Let’s take a quick look at a few big e-commerce players in Germany. Somehow all pages are somewhat similar. Note: I do not know for sure which search engine each of those is using, but I am fairly certain that there is a bit of Lucene and/or Elasticsearch in the mix.

Mainpage Zalando

Let’s start with Zalando. Lots of elements, that are not centered around search, but very likely gathered by a lot of user behavior research, like the Help & Contact Link at the top.

The search bar is hard to find on the upper right, no contrast or framed box make it hard to spot. Maybe clothes are a business where most people browse and do not search.

Mainpage AboutYou

The next clothing only store. Navigation is very similar to Zalando, a top-left pick to select women/men/kids categories, repeated in the center of the homepage. Zalando and AboutYou each have a single gigantic image in the center, which seems to be the absolute go-to option nowadays, as everyone does it. A few even have a carousel for that. Search is even less important here, as the search bar only appears if you click on the magnifying glass - no one seems folks to expect a search as their first action here either.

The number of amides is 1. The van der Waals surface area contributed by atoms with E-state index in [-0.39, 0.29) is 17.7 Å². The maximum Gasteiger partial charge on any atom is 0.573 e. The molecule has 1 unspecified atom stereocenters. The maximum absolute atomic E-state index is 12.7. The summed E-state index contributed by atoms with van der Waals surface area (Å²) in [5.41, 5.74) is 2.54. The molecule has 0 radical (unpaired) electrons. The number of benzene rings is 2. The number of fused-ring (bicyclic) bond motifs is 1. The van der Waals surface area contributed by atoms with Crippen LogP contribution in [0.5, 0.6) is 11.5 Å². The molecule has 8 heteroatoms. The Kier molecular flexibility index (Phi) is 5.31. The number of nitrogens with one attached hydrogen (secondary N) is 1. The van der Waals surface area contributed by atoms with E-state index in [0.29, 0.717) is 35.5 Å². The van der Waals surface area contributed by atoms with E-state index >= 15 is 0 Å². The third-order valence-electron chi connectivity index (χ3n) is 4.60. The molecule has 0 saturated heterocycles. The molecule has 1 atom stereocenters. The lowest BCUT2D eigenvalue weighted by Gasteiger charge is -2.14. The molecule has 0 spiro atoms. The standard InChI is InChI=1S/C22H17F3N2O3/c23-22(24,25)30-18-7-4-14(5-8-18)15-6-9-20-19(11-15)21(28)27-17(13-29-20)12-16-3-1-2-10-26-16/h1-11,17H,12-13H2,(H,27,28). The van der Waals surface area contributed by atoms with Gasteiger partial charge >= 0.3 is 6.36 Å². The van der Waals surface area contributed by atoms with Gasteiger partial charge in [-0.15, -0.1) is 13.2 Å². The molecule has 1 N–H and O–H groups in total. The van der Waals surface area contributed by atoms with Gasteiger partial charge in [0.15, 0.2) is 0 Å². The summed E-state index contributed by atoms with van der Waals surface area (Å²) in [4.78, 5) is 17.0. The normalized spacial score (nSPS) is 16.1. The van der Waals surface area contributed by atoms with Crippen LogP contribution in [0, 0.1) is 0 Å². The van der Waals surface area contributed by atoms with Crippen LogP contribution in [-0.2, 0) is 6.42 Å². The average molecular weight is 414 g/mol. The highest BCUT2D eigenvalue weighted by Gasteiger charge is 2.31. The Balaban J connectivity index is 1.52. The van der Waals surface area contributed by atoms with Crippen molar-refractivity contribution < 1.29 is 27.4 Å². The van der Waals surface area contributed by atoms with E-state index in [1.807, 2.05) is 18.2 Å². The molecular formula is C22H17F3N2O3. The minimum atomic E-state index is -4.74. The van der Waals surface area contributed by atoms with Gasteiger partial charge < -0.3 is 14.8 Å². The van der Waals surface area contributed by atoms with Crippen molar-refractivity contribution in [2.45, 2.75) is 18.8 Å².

Mainpage Otto

Next up the old school juggernaut, and the biggest competitor to Amazon in Germany. AboutYou was also founded by Otto, and still seems to own more than fifty percent).

Otto looks a bit less modern just by using different colors. Also, the first company that puts its own logo on the top-left, and finally, a search bar right next to it!

The content of the search box immediately lists the reason. I suppose there are still quite a few persons putting the article number in there, so they explicitly wrote in the box that this is possible.

Mainpage Amazon